[0019] Persons skilled in the art will appreciate that delivery devices according to the invention may be designed to be disposable and incapable of multiple uses.

[0020] An example of a method for implanting an ophthalmic implant with a delivery device according to the invention may start with cutting a small slit in a portion of the conjunctiva which normally lies at a distance away from the intended implantation site. As the implant itself is very small, the slit also may be very small. The small size of the slit, as well as its positioning at a distance away from the implantation site, helps prevent contamination of the sclerostomy site and reduces the risk of infection.

[0021] The physician may then use the delivery device to place the implant through the slit, to direct it to the implantation site, and to insert it into the sclera at the implantation site. The sclera may be pierced by the tip of the implant.

[0022] Once the implant is in the desired position in the eye, the physician may then press the trigger to retract the wire and release the implant. The action of the trigger may occur in three stages, which allows the user to control the timing and the release rate of the implant. In this example, the initial movement is an idle movement that permits the user to push the trigger down easily. The next stage moves the wire through its elastic strain range and slightly retracts the wire from the implant, thereby beginning the releasing process. Finally, in the third stage the wire is forced into a notch in the handle, fully retracting the wire into the tube and fully releasing the implant.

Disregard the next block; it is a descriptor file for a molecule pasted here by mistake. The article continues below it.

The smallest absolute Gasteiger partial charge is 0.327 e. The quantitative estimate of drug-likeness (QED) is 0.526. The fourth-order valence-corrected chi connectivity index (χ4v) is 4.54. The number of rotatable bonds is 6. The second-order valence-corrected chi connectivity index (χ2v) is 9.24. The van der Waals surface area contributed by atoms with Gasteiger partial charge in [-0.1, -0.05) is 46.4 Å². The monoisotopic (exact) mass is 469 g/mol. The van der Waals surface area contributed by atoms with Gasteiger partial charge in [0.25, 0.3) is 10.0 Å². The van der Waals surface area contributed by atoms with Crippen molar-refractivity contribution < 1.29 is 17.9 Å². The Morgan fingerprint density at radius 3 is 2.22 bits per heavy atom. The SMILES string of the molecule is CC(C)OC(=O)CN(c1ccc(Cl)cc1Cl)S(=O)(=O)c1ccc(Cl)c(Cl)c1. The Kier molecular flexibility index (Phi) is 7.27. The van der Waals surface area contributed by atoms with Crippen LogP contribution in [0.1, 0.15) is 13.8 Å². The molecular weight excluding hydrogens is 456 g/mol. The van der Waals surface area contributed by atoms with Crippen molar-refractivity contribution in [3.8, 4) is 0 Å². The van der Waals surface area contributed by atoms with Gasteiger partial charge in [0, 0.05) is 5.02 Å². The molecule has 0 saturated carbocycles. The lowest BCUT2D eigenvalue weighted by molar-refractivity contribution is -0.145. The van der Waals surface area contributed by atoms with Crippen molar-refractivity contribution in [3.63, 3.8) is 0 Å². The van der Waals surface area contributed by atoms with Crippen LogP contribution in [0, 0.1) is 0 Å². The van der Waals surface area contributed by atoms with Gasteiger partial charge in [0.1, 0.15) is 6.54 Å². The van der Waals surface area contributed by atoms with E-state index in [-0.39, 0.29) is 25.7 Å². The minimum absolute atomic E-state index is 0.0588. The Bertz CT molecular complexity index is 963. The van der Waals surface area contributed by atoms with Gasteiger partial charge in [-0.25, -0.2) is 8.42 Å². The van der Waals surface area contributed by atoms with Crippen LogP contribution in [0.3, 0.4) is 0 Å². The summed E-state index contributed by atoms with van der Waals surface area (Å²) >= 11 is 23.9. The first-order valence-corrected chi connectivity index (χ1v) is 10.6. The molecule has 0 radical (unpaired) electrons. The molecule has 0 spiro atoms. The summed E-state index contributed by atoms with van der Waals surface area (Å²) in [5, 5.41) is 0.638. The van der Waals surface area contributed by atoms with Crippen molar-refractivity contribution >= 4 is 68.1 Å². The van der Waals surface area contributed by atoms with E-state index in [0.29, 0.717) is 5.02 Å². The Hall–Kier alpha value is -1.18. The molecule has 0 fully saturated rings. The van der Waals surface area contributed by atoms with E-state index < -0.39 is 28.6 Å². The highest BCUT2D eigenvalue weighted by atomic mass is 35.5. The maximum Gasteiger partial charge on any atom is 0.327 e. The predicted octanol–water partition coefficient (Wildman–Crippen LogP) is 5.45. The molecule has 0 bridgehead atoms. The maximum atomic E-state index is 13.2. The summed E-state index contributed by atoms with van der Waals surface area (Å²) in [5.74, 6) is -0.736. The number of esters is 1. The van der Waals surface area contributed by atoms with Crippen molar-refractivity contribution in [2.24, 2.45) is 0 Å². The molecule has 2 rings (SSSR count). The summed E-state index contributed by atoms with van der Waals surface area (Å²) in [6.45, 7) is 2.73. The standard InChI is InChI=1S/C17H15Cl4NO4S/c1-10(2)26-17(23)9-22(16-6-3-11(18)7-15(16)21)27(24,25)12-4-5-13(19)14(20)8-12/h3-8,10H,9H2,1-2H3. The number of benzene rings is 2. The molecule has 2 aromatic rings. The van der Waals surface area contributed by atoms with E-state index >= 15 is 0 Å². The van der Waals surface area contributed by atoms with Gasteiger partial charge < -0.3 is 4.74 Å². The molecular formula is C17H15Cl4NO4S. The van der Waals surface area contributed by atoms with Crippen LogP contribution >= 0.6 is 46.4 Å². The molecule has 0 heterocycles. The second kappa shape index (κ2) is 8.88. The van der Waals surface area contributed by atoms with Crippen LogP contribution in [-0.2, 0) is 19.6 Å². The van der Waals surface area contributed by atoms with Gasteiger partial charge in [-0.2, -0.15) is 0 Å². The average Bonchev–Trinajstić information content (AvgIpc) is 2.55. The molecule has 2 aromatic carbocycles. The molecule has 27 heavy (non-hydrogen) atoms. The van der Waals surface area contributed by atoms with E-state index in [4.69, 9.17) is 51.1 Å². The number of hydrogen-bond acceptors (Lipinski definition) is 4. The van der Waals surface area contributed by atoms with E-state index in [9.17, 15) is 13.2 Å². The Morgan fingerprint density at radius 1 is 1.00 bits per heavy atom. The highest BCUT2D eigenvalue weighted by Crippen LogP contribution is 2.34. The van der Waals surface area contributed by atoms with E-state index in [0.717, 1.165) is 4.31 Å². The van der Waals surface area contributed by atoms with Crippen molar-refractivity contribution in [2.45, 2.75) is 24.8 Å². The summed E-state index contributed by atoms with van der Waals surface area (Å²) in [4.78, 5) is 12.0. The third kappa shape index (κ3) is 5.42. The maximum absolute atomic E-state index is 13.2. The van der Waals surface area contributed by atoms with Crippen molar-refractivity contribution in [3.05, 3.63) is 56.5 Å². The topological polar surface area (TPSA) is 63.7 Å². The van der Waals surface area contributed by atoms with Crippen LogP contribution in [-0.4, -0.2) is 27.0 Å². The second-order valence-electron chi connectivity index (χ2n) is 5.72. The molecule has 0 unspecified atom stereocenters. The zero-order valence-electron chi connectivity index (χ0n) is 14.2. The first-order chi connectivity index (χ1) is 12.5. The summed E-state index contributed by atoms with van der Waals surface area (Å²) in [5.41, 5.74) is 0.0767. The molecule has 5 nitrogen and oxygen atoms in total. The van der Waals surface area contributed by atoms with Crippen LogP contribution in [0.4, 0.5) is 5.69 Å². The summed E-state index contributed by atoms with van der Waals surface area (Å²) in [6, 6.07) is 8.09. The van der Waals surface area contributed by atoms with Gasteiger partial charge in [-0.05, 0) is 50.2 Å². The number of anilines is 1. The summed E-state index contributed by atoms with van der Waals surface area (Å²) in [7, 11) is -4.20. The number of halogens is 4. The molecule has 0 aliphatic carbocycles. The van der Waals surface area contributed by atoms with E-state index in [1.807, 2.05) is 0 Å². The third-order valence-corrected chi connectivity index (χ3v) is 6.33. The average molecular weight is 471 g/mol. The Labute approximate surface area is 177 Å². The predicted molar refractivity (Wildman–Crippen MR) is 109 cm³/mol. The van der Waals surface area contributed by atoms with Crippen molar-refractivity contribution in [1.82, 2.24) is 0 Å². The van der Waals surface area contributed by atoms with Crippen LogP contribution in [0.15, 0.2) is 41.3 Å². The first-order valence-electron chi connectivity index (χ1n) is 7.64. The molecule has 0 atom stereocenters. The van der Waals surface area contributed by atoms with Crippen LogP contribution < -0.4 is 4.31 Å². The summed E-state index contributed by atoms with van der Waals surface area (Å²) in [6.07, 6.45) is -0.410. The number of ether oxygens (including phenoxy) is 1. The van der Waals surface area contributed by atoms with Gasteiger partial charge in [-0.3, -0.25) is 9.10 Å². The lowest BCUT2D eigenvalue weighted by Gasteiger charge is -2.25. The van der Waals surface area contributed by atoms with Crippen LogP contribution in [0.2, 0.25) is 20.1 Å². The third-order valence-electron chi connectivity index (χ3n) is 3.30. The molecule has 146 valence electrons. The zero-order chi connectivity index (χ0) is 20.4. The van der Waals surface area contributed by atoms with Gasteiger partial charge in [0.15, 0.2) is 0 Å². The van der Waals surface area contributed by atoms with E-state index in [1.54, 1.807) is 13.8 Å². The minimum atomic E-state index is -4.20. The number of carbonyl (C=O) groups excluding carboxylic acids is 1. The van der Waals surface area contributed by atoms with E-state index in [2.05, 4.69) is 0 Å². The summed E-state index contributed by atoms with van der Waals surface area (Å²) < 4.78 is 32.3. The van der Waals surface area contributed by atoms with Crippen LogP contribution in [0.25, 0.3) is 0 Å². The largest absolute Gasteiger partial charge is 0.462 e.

[0023] An implant delivery device according to the invention has other applications aside from the field of intraocular implants. For example, the implant delivery device may be used to delivery and insert an implant for drainage of a hydrocele sac, regulating flow between the hydrocele sac and the subcutaneous scrotum. As will be appreciated by persons of ordinary skill in the art, other applications in accordance with the invention are possible.